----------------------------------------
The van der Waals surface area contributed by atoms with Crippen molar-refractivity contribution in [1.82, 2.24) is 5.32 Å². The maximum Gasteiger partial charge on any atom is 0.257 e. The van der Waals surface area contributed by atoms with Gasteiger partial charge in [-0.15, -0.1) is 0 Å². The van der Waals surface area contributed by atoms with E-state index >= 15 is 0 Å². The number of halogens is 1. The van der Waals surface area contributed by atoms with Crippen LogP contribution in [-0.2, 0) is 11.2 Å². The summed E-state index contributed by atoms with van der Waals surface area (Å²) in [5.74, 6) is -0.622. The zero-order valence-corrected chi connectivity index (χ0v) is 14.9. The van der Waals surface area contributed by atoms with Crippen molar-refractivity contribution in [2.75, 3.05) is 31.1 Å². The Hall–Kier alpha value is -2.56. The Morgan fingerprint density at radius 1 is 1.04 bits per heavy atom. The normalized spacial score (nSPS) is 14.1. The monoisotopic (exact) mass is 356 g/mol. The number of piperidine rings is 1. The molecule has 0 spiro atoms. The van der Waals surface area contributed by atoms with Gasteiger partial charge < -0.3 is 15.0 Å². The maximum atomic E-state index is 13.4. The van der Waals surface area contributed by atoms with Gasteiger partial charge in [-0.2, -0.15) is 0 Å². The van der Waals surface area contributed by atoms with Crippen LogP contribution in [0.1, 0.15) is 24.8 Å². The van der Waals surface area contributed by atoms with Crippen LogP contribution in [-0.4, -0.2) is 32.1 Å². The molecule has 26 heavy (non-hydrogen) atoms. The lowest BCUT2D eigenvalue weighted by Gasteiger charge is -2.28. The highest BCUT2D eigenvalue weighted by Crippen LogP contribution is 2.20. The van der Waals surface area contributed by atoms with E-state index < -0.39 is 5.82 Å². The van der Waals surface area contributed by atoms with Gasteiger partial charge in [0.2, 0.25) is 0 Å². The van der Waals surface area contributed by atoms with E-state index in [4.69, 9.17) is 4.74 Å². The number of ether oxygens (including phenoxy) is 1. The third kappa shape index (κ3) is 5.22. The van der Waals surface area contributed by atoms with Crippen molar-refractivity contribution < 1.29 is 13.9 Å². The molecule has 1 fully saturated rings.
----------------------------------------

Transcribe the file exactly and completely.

The van der Waals surface area contributed by atoms with Crippen molar-refractivity contribution in [1.82, 2.24) is 5.32 Å². The maximum Gasteiger partial charge on any atom is 0.257 e. The van der Waals surface area contributed by atoms with Gasteiger partial charge in [-0.15, -0.1) is 0 Å². The van der Waals surface area contributed by atoms with E-state index >= 15 is 0 Å². The number of halogens is 1. The van der Waals surface area contributed by atoms with Crippen LogP contribution in [-0.2, 0) is 11.2 Å². The summed E-state index contributed by atoms with van der Waals surface area (Å²) in [5.74, 6) is -0.622. The zero-order valence-corrected chi connectivity index (χ0v) is 14.9. The van der Waals surface area contributed by atoms with Crippen molar-refractivity contribution in [2.75, 3.05) is 31.1 Å². The Hall–Kier alpha value is -2.56. The Morgan fingerprint density at radius 1 is 1.04 bits per heavy atom. The normalized spacial score (nSPS) is 14.1. The monoisotopic (exact) mass is 356 g/mol. The number of piperidine rings is 1. The molecule has 0 spiro atoms. The van der Waals surface area contributed by atoms with Gasteiger partial charge < -0.3 is 15.0 Å². The maximum atomic E-state index is 13.4. The van der Waals surface area contributed by atoms with Gasteiger partial charge in [-0.2, -0.15) is 0 Å². The van der Waals surface area contributed by atoms with Crippen LogP contribution in [0.1, 0.15) is 24.8 Å². The van der Waals surface area contributed by atoms with Crippen LogP contribution in [-0.4, -0.2) is 32.1 Å². The molecule has 26 heavy (non-hydrogen) atoms. The lowest BCUT2D eigenvalue weighted by Gasteiger charge is -2.28. The highest BCUT2D eigenvalue weighted by Crippen LogP contribution is 2.20. The van der Waals surface area contributed by atoms with E-state index < -0.39 is 5.82 Å². The van der Waals surface area contributed by atoms with Gasteiger partial charge in [0.2, 0.25) is 0 Å². The van der Waals surface area contributed by atoms with E-state index in [4.69, 9.17) is 4.74 Å². The number of ether oxygens (including phenoxy) is 1. The third kappa shape index (κ3) is 5.22. The van der Waals surface area contributed by atoms with Crippen molar-refractivity contribution < 1.29 is 13.9 Å². The molecule has 1 fully saturated rings.